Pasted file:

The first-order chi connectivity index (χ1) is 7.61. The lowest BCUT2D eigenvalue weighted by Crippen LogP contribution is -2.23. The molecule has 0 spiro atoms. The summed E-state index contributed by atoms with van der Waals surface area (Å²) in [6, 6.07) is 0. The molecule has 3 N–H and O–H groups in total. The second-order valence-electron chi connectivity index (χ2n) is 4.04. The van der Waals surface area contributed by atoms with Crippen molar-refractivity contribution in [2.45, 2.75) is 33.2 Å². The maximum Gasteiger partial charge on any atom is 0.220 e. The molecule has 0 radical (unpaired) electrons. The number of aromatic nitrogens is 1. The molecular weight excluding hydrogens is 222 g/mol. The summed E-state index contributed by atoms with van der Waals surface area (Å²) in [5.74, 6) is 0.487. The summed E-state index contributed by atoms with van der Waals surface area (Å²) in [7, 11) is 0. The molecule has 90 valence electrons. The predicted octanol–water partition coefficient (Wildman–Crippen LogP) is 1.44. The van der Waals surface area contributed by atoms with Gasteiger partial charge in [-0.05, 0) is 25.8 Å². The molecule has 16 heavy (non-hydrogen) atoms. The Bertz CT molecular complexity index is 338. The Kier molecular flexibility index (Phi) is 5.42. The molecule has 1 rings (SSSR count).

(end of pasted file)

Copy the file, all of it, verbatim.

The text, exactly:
The first-order chi connectivity index (χ1) is 7.61. The lowest BCUT2D eigenvalue weighted by Crippen LogP contribution is -2.23. The molecule has 0 spiro atoms. The summed E-state index contributed by atoms with van der Waals surface area (Å²) in [6, 6.07) is 0. The molecule has 3 N–H and O–H groups in total. The second-order valence-electron chi connectivity index (χ2n) is 4.04. The van der Waals surface area contributed by atoms with Crippen molar-refractivity contribution in [2.45, 2.75) is 33.2 Å². The maximum Gasteiger partial charge on any atom is 0.220 e. The molecule has 0 radical (unpaired) electrons. The number of aromatic nitrogens is 1. The molecular weight excluding hydrogens is 222 g/mol. The summed E-state index contributed by atoms with van der Waals surface area (Å²) in [5.74, 6) is 0.487. The summed E-state index contributed by atoms with van der Waals surface area (Å²) in [7, 11) is 0. The molecule has 90 valence electrons. The predicted octanol–water partition coefficient (Wildman–Crippen LogP) is 1.44. The van der Waals surface area contributed by atoms with Gasteiger partial charge in [-0.05, 0) is 25.8 Å². The molecule has 16 heavy (non-hydrogen) atoms. The Bertz CT molecular complexity index is 338. The Kier molecular flexibility index (Phi) is 5.42. The molecule has 1 rings (SSSR count).